Making the decision of when and how to file for Medicare can be one of the most confusing and stressful choices retirees have to face. And rising healthcare expenses could have a major impact on how fast you are going through your retirement savings. There’s a lot you’ll need to know, and you may have questions to ask your financial advisor. Here are 3 of the most commonly asked questions about Medicare and some information that will help you be prepared.



You can sign up for Medicare during a seven-month window, called your initial enrollment period, which includes the three months before the month you turn 65, your birthday month and the full three months following your birthday month.It’s a little known fact that even if you are not planning on receiving your monthly SS benefits at age 65, you still need to SIGN UP FOR MEDICARE B as you turn 65 if you want this coverage without paying a penalty. 

Many people are confused as to whether or not they should sign up for Part B at the same time as Part A. Naturally, most folks don’t want to end up paying premiums for Part B if they don’t need the coverage. But timing Part B enrollment is a bit trickier and late enrollment can cause a permanent premium increase. If you DON’T sign up for Medicare Part B (medical insurance) when you’re first eligible, your coverage may not start right away & you may have to pay a late enrollment penalty for as long as you have Medicare Part B.

One important thing you should think about is if you are covered under a group health plan based on current employment or not. If you don’t have employer group coverage, then you should apply during your seven-month initial enrollment period.

If you are covered under a group health plan – whether your own employer or your spouse’s – you could qualify for a special enrollment period (often abbreviated as SEP). The eight-month SEP starts the month after the end of either employment or the group health insurance coverage based on that employment – whichever happens first. It is crucial that you keep in mind that COBRA coverage does not qualify as employer coverage.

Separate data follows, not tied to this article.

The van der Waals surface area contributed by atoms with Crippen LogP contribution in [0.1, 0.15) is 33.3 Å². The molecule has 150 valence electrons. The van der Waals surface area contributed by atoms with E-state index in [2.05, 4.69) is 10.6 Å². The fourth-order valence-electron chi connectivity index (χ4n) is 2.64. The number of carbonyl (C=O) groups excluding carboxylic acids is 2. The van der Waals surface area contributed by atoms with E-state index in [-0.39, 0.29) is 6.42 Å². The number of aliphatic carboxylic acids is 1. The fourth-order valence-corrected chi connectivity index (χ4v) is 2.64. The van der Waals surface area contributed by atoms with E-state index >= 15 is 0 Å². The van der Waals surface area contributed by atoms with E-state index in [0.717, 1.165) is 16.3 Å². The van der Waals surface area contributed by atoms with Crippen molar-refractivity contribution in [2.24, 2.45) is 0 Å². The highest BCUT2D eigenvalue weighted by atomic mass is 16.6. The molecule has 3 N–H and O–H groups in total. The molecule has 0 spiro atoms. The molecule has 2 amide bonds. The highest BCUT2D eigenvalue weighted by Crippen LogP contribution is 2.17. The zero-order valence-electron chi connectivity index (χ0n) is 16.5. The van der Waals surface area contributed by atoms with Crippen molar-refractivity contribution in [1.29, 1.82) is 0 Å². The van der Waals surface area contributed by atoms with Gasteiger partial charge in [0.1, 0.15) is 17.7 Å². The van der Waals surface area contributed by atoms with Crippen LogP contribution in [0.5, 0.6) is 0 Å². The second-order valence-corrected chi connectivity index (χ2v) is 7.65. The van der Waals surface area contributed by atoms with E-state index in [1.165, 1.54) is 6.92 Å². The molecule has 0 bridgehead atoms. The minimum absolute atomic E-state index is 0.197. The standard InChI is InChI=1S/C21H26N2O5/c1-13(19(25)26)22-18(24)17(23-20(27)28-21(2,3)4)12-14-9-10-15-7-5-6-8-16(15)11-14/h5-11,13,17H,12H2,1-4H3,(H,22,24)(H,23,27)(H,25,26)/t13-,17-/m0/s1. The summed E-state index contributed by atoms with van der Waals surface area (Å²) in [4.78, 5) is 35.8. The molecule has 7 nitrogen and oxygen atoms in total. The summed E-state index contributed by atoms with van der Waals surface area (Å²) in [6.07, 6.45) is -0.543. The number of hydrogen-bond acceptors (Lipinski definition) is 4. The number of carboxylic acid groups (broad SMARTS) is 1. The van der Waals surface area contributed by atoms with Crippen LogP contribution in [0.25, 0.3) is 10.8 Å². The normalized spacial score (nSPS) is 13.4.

There are other things you should consider as well. For example, sometimes smaller employers require Part B coverage to be integrated with their existing insurance plans, though larger employers may not. You can always talk to your human resources department or insurance specialist to know whether Part B coverage is necessary.




Medicare has four parts: A, B, C, and D… each with different costs. This simplified breakdown below will give you a better sense of what each part entails.

Part A is hospital insurance, including in-patient care, skilled home care and hospice services.

A majority of seniors who paid taxes into Medicare during their working years do not have to pay premiums for Part A coverage.

Part B is medical insurance, including doctor visits, lab tests and some medical equipment.

Most people paid the standard monthly amount of $109 for Part B insurance in 2017. The cost may be higher for people with higher reported incomes.

Part C is known as Medicare “Advantage.” These are health insurance plans offered by private companies that are approved and regulated by Medicare.

With an Advantage plan, you get complete Part A and Part B coverage, and you have the same rights and protections of original Medicare. Advantage plans usually charge higher monthly premiums because they offer additional services and broader coverage. For instance, Medicare does not cover routine dental care, hearing aids or vision care, and many Advantage plans do. And, most Advantage plans offer prescription drug coverage as part of their main plan, so you don’t have to buy this coverage separately.

Part D is for prescription drug plans (PDPs).

PDPs provide insurance coverage for your prescription drug therapies, and most plans are structured with premiums, deductibles and cost-sharing guidelines. Many PDPs classify their list of covered drugs into “tiers” each priced differently. In general, drugs in lower tiers, such as generic drugs, cost less than those in higher tiers, such as brand-name drugs. Drug lists and costs can vary greatly from plan to plan, so it’s imperative to find out if your prescription drugs are covered and how much they cost when you choose a PDP.



Regardless of whether or not you think you’re enrolled in the right plan, you should be reviewing your Medicare plan regularly to ensure you’re getting the right coverage at the right price. You could find that you are indeed enrolled for your desired Medicare plan, but what if you enrolled in the wrong plan? Not to worry, you can always change your Medicare coverage. You can actually revise your Medicare plan once a year during open enrollment, a set period when you can review your health and prescription drug plans and change them if you want to. Medicare open enrollment typically takes place from Oct. 15 to Dec. 7, and any changes you elect to make will take effect on Jan. 1 of the following year.

To find out how you can make the most of your Medicare benefits, talk with your advisor about your health care needs in retirement today.


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